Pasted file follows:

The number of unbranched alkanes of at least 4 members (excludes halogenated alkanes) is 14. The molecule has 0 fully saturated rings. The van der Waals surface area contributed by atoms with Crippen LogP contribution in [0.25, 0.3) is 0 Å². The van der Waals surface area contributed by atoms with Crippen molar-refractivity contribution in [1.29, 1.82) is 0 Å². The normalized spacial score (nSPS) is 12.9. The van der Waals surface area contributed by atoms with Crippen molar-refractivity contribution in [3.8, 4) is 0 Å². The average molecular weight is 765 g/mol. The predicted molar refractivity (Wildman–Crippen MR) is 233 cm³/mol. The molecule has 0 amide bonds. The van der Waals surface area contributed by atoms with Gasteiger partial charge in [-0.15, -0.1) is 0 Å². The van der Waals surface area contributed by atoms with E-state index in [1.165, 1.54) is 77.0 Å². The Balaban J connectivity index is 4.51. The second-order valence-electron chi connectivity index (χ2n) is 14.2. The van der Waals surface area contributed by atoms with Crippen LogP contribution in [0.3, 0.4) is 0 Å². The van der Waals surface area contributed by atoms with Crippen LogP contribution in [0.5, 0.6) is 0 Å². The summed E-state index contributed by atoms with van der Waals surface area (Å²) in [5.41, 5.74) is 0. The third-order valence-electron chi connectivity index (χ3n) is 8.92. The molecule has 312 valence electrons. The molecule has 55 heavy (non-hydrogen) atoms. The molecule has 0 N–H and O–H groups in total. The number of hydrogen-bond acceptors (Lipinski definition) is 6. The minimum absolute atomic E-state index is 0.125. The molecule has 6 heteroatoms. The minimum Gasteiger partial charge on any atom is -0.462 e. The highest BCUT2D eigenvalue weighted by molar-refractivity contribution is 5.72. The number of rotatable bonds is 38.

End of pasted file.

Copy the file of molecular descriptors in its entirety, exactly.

The number of unbranched alkanes of at least 4 members (excludes halogenated alkanes) is 14. The molecule has 0 fully saturated rings. The van der Waals surface area contributed by atoms with Crippen LogP contribution in [0.25, 0.3) is 0 Å². The van der Waals surface area contributed by atoms with Crippen molar-refractivity contribution in [1.29, 1.82) is 0 Å². The normalized spacial score (nSPS) is 12.9. The van der Waals surface area contributed by atoms with Crippen molar-refractivity contribution in [3.8, 4) is 0 Å². The average molecular weight is 765 g/mol. The predicted molar refractivity (Wildman–Crippen MR) is 233 cm³/mol. The molecule has 0 amide bonds. The van der Waals surface area contributed by atoms with Gasteiger partial charge in [-0.15, -0.1) is 0 Å². The van der Waals surface area contributed by atoms with E-state index in [1.165, 1.54) is 77.0 Å². The Balaban J connectivity index is 4.51. The second-order valence-electron chi connectivity index (χ2n) is 14.2. The van der Waals surface area contributed by atoms with Crippen LogP contribution in [0.3, 0.4) is 0 Å². The van der Waals surface area contributed by atoms with Crippen LogP contribution in [0.5, 0.6) is 0 Å². The summed E-state index contributed by atoms with van der Waals surface area (Å²) in [5.41, 5.74) is 0. The third-order valence-electron chi connectivity index (χ3n) is 8.92. The molecule has 312 valence electrons. The molecule has 55 heavy (non-hydrogen) atoms. The molecule has 0 N–H and O–H groups in total. The number of hydrogen-bond acceptors (Lipinski definition) is 6. The minimum absolute atomic E-state index is 0.125. The molecule has 6 heteroatoms. The minimum Gasteiger partial charge on any atom is -0.462 e. The highest BCUT2D eigenvalue weighted by molar-refractivity contribution is 5.72. The number of rotatable bonds is 38.